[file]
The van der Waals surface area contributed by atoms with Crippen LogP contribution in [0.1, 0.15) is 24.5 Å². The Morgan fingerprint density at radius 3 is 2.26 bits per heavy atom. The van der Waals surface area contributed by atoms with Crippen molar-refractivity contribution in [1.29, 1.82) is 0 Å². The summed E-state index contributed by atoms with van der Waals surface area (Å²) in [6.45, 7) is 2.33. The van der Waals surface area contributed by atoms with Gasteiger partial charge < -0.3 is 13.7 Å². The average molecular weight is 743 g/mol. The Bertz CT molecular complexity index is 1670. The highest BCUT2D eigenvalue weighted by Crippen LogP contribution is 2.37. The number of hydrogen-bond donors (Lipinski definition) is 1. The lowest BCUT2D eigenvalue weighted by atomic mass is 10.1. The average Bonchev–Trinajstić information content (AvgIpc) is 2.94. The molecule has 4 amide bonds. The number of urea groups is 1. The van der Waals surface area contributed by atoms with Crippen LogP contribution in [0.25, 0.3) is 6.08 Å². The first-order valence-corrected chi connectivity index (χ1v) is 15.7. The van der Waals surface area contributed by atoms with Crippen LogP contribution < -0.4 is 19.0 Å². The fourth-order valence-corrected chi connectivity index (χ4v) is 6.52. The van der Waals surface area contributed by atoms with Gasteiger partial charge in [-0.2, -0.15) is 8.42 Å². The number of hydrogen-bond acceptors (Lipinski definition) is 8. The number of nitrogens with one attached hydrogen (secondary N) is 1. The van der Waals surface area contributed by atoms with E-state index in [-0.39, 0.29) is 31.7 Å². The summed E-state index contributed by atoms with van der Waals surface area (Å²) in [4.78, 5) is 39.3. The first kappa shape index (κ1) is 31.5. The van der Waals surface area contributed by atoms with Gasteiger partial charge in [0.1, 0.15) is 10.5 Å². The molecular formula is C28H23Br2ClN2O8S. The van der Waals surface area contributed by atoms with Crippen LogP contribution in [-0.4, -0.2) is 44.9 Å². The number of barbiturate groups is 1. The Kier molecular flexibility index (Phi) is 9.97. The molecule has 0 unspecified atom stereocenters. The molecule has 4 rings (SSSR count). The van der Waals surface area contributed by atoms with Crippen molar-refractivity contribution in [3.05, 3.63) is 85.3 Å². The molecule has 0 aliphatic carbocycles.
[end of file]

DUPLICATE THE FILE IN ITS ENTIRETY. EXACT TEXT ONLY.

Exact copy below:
The van der Waals surface area contributed by atoms with Crippen LogP contribution in [0.1, 0.15) is 24.5 Å². The Morgan fingerprint density at radius 3 is 2.26 bits per heavy atom. The van der Waals surface area contributed by atoms with Crippen molar-refractivity contribution in [1.29, 1.82) is 0 Å². The summed E-state index contributed by atoms with van der Waals surface area (Å²) in [6.45, 7) is 2.33. The van der Waals surface area contributed by atoms with Gasteiger partial charge < -0.3 is 13.7 Å². The average molecular weight is 743 g/mol. The Bertz CT molecular complexity index is 1670. The highest BCUT2D eigenvalue weighted by Crippen LogP contribution is 2.37. The number of hydrogen-bond donors (Lipinski definition) is 1. The lowest BCUT2D eigenvalue weighted by atomic mass is 10.1. The average Bonchev–Trinajstić information content (AvgIpc) is 2.94. The molecule has 4 amide bonds. The number of urea groups is 1. The van der Waals surface area contributed by atoms with Crippen LogP contribution in [0.25, 0.3) is 6.08 Å². The first-order valence-corrected chi connectivity index (χ1v) is 15.7. The van der Waals surface area contributed by atoms with Crippen LogP contribution < -0.4 is 19.0 Å². The fourth-order valence-corrected chi connectivity index (χ4v) is 6.52. The van der Waals surface area contributed by atoms with Gasteiger partial charge in [-0.2, -0.15) is 8.42 Å². The number of hydrogen-bond acceptors (Lipinski definition) is 8. The number of nitrogens with one attached hydrogen (secondary N) is 1. The van der Waals surface area contributed by atoms with E-state index in [-0.39, 0.29) is 31.7 Å². The summed E-state index contributed by atoms with van der Waals surface area (Å²) in [4.78, 5) is 39.3. The first kappa shape index (κ1) is 31.5. The van der Waals surface area contributed by atoms with Gasteiger partial charge in [0.1, 0.15) is 10.5 Å². The molecular formula is C28H23Br2ClN2O8S. The van der Waals surface area contributed by atoms with Crippen LogP contribution in [-0.4, -0.2) is 44.9 Å². The number of barbiturate groups is 1. The Kier molecular flexibility index (Phi) is 9.97. The molecule has 0 unspecified atom stereocenters. The molecule has 4 rings (SSSR count). The van der Waals surface area contributed by atoms with Crippen molar-refractivity contribution in [3.05, 3.63) is 85.3 Å². The molecule has 0 aliphatic carbocycles.